I don’t really get this type of art, to be honest I don’t really “get” contemporary art, although it starts to make more sense when you incorporate the community, perhaps art is not art until a community gets involved.
‘making work is about daring to go where I don’t know and hoping that in going to where I don’t know, you, the viewer, can go somewhere you don’t know either’.
This statement got me thinking about Joseph Smith, and how many of his later discourses seemed to be exploration and speculation.
I have to be honest. I don’t think I would have got it if I had not watched the documentary. But it was genuinely inspiring. Especially the farm, the bottom picture. This image does not do it justice at all.
I agree about the Joseph Smith connection. In fact I have writtena longer version of this article and sent in to the MR. I deal with this dichotomy in Mormonism between searching and certainty that Terryl Givens discusses. I think that it is a good thing that we do not have a codified theology. I believe that it gives us space to examine and explore our spirituality and our relationship with God.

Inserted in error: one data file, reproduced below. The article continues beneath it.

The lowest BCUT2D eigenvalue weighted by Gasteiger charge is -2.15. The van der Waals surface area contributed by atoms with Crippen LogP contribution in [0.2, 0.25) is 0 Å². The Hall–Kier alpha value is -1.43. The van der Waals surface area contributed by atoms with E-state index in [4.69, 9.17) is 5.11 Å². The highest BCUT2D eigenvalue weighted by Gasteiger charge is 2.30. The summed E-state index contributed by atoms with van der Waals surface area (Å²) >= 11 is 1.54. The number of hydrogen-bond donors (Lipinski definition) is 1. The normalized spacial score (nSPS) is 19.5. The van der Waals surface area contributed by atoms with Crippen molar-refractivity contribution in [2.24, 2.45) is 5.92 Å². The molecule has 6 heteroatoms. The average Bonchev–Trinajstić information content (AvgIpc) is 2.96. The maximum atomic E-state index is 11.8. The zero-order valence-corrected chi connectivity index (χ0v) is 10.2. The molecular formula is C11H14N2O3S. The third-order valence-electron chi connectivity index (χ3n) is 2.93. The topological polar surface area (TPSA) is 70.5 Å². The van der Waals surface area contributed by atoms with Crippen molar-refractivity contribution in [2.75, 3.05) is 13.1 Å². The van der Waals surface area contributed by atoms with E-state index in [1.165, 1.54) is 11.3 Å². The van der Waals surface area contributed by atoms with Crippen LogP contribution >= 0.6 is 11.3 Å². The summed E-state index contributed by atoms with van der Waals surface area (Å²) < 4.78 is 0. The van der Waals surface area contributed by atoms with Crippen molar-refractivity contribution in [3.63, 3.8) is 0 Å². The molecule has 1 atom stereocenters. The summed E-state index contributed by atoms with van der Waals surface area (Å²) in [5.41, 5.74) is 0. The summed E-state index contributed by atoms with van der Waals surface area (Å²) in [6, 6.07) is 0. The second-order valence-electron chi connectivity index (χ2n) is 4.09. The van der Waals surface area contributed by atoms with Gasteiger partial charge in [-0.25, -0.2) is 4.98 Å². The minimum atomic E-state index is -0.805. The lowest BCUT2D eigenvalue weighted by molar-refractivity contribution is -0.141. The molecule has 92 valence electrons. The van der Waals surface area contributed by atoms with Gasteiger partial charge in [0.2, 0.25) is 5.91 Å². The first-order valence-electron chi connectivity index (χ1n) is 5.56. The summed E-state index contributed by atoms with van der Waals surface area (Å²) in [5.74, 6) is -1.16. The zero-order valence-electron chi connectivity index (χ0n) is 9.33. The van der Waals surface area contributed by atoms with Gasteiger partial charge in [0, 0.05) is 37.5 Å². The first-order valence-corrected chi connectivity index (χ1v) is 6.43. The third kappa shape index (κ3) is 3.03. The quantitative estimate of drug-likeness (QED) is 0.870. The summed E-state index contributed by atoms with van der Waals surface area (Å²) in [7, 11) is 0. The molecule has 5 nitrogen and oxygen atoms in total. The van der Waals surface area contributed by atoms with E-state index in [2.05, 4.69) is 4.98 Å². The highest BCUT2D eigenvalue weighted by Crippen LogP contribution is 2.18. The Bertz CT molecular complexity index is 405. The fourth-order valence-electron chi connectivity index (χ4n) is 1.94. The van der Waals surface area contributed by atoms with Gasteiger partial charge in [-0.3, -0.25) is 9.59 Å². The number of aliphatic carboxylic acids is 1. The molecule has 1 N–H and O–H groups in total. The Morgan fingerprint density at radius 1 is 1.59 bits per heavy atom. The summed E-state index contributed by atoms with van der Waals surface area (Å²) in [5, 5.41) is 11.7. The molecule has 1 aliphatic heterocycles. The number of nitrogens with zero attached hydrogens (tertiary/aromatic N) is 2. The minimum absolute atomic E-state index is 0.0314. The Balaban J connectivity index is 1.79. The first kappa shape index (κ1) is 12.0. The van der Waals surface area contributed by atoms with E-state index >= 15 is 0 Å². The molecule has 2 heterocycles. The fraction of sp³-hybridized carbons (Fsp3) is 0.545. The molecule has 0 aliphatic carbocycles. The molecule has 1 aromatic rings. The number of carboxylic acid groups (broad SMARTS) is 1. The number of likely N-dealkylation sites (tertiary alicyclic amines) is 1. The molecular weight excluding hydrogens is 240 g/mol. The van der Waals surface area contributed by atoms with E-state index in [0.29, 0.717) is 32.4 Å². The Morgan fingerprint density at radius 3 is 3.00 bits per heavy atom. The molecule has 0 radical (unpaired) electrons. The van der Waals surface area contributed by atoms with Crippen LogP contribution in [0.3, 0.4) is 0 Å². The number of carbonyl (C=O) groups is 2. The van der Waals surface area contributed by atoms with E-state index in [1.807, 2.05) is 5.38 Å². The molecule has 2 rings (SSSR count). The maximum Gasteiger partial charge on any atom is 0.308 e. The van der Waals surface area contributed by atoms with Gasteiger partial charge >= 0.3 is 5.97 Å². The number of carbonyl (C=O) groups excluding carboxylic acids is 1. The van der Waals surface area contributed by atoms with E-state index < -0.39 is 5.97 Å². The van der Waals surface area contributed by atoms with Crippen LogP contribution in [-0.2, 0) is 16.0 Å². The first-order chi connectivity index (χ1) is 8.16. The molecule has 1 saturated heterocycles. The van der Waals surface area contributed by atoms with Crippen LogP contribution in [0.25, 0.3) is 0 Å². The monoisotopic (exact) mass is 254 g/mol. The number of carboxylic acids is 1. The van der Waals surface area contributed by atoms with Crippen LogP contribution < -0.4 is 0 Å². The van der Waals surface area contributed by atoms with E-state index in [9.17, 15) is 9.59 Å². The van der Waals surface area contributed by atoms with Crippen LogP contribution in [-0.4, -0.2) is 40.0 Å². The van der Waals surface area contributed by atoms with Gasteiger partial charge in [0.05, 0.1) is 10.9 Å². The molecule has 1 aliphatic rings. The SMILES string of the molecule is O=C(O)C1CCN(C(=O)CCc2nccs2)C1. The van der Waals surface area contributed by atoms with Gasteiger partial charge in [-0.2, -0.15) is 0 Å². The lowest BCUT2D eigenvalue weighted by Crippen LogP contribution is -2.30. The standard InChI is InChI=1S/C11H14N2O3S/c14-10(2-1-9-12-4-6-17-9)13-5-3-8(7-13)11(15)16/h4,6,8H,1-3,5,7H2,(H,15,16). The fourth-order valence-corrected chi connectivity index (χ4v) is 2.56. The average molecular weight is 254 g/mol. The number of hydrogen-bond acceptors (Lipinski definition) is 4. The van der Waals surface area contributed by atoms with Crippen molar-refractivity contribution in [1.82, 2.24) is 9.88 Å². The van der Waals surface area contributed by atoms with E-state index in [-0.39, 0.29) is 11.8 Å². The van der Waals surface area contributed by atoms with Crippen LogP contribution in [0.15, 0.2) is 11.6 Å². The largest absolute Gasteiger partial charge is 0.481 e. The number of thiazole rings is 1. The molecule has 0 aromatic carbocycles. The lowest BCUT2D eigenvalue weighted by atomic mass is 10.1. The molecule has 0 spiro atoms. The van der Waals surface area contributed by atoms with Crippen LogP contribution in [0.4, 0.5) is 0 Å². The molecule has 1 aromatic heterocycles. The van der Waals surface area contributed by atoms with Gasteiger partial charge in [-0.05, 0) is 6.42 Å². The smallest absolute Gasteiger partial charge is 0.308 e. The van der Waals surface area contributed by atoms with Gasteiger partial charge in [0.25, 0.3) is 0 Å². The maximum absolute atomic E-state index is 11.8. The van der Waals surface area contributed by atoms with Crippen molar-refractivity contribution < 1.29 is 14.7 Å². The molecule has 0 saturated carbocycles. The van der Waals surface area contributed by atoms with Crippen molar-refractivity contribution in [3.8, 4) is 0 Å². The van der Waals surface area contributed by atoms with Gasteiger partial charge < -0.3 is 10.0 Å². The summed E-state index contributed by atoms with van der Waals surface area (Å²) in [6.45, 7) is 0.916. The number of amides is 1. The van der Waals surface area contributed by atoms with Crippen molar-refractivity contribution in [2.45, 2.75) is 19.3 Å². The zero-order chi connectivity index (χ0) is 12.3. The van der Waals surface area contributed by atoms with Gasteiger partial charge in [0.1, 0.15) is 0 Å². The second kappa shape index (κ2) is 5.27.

“Just as you can’t set out to make something beautiful, you can’t set out to make something spiritual. What you can do is recognise that it may be there. It normally has something to do with not having too much to say. There seems to be space for the viewer, and is sometimes something we identify as being spiritual. And it is all about space.” This statement resonated with me as relates to Fast & Testimony meeting. I have often questioned the practical nature of spirituality – in Mormonspeak we say we “invite” the spirit to be there, and we “bear witness” when it is present. I think some of what happens in the F&T setting is people trying to ‘create’ spirituality (which doesn’t work) or to mimic it through pet phrases and sentimental stories or simply to fill the uncomfortable silence (the “space”). Yet I believe that spirituality can exist there and can be identified. Fast & Testimony meeting can feel forced and artificial as a result of its frequency, repetition and our own ineptitude.